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Introduction

In physics, the kinetic energy of an object is the energy that it possesses due to its motion. It is defined as the work needed to accelerate a body of a given mass from rest to its stated velocity. Having gained this energy during its acceleration, the body maintains this kinetic energy unless its speed changes. The same amount of work is done by the body in decelerating from its current speed to a state of rest.

In classical mechanics, the kinetic energy of a non-rotating object of mass m travelling at a speed v is $ \tfrac{1}{2}mv^2 $.

Rules

Kinetic energy of objects can be used for various calculations.

However the following rules apply:

  • No kinetic energy for faster than light speeds: Kinetic energy calculated for faster than light objects, or more precise for objects for which $ v \ge 299 792 458 m / s $, is not considered legitimate. That is because the kinetic energy of an object, using the correct physical description through relativistic mechanics, would require infinite energy to reach the speed of light, and for objects above the speed of light the equations wouldn't return real values. Since the energy would approach infinity towards the speed of light it also isn't allowed to use relativistic speed as an approximation for the kinetic energy of faster than light objects, since by using an approximation close enough to the speed of light any given value could be reached through that method.
  • Do not calculate speed from kinetic energy: The kinetic energy an object was calculated to possess, in any way whatsoever, should not be considered as related through its speed. While the formula technically can be used to relate those values in both direction this is disregarded in practice. One reason for this is that fiction in general differentiates between the attack potency and the speed of a character. Another reason is that it returns unrealistic values, as even a Small City level+ punch would already have Relativistic+ speed. Out of similar reasons mass should also not be calculated from it.
  • The relativistic kinetic energy value is only accepted up to 4 times the Newtonian value: The kinetic energy value calculated using the formula for relativistic kinetic energy is only accepted to the point where it is 4 times as high as the value of Newtonian kinetic energy. That is the case, if the speed of the moving object is above 93% of the speed of light. For kinetic energy values above that, which are not faster than light, 4 times the kinetic energy value should be taken. Reason for this rule is that the relativistic kinetic energy diverges towards infinity for speeds approaching the speed of light. So to not get inflated extremely high results setting a threshold at 4 times the kinetic energy value was decided upon.
    An exception to this rule would be if a specific value is explicitly stated: For example, the Flash hitting with the force of a white dwarf star.
  • Kinetic Energy based on Movement Speed is case by case: Fiction often treats the speed with which a character can move himself as unrelated to their attack power. As such feats like just running or carrying a small object, like another character, should only be used if the fiction has made clear that the speed of the movement correlates to the character's power or if the character uses the fast moving object to attack. Calculating the energy necessary for moving large structures at great speeds, using the speed things move as a secondary effect of an attack, throwing objects at great speeds etc. are all acceptable methods of quantifying a characters power regardless.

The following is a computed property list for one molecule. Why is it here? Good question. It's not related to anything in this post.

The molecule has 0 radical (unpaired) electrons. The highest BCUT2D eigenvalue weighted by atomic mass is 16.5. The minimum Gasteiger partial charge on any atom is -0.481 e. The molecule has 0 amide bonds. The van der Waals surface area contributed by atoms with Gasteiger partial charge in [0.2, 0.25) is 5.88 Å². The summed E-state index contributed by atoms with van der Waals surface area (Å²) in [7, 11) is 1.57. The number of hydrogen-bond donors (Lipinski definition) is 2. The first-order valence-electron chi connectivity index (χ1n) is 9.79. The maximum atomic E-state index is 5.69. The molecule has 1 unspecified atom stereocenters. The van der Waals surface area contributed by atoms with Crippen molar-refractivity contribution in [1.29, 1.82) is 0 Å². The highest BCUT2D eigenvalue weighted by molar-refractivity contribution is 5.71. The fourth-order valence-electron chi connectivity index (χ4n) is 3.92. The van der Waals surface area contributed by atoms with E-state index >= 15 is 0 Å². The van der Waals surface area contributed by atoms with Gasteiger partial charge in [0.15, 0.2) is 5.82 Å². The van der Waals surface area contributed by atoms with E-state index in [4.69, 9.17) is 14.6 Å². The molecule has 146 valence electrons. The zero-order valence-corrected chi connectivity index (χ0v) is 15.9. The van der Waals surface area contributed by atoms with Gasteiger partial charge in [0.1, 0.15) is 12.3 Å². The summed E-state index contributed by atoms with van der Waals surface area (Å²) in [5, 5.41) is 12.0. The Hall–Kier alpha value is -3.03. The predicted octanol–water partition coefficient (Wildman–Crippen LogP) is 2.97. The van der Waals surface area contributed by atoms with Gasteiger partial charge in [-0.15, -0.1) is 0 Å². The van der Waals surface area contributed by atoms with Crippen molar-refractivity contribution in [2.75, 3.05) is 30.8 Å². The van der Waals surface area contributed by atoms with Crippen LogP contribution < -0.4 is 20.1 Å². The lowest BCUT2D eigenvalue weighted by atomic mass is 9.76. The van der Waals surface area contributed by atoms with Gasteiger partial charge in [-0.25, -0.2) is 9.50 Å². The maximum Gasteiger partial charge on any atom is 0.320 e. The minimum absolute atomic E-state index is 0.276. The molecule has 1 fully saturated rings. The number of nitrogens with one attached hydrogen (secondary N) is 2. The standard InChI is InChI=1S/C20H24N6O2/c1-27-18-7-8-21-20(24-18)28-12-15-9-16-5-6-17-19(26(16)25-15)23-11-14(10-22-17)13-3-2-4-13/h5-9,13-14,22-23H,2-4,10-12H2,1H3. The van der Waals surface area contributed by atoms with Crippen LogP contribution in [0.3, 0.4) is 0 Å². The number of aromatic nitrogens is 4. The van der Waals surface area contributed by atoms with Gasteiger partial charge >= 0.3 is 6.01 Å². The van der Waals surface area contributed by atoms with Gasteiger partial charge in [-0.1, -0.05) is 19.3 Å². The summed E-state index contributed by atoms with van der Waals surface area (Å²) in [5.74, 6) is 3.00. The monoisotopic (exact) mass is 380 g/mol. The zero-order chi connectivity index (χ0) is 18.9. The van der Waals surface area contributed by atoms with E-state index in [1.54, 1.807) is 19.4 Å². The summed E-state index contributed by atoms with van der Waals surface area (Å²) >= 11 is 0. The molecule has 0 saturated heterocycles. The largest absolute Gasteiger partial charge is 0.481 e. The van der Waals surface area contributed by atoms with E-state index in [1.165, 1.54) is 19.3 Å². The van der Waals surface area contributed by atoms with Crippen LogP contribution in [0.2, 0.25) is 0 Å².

Speed can be used to find KE when

  • A certain character moves at a certain speed while carrying an object, that would require superhuman strength to be carried.
  • The kinetic energy displayed is directly shown to be as a result of speed, or at least heavily implied to be so. Examples would be: A meteor crashing into the ground, as well as a Kaiju moving at full speed.
  • A verse consistently treats speed, and its relation to attack potency, in a realistic manner. Calculating kinetic energy from a character's speed isn't problematic, if it's clear that the story they're from doesn't separate speed from one's general capacity for destruction.
  • A projectile has been calculated to move at a certain speed, such as a cannonball or a spear.
  • An object moves at said speed due to the secondary effects of an attack. For example when an explosion tosses large rocks around, their KE can be used to measure the power of the explosion.
  • A feat happens in the Real World, since physics work normally in real life.

Speed cannot be used to find KE when

  • The calculated kinetic energy value is heavily inconsistent with the rest of the cast in the series. EX: Quicksilver's calculated speed cannot be used to derive kinetic energy as it heavily contradicts his established power levels.
  • There is a destruction/AP calculation contradicting a kinetic energy calculation. The destruction/AP calculation would take priority over the kinetic energy calculation in this case as the AP calculation would be a better proof in regards to how much damage he/she is capable of in an attack.
    • For example, if a character launches a 200kg metal ball against a common wall at Mach 300, but the wall remains largely undamaged, the energy required to cause the minor damage on the wall would take priority over the kinetic energy derived from speed in this case.

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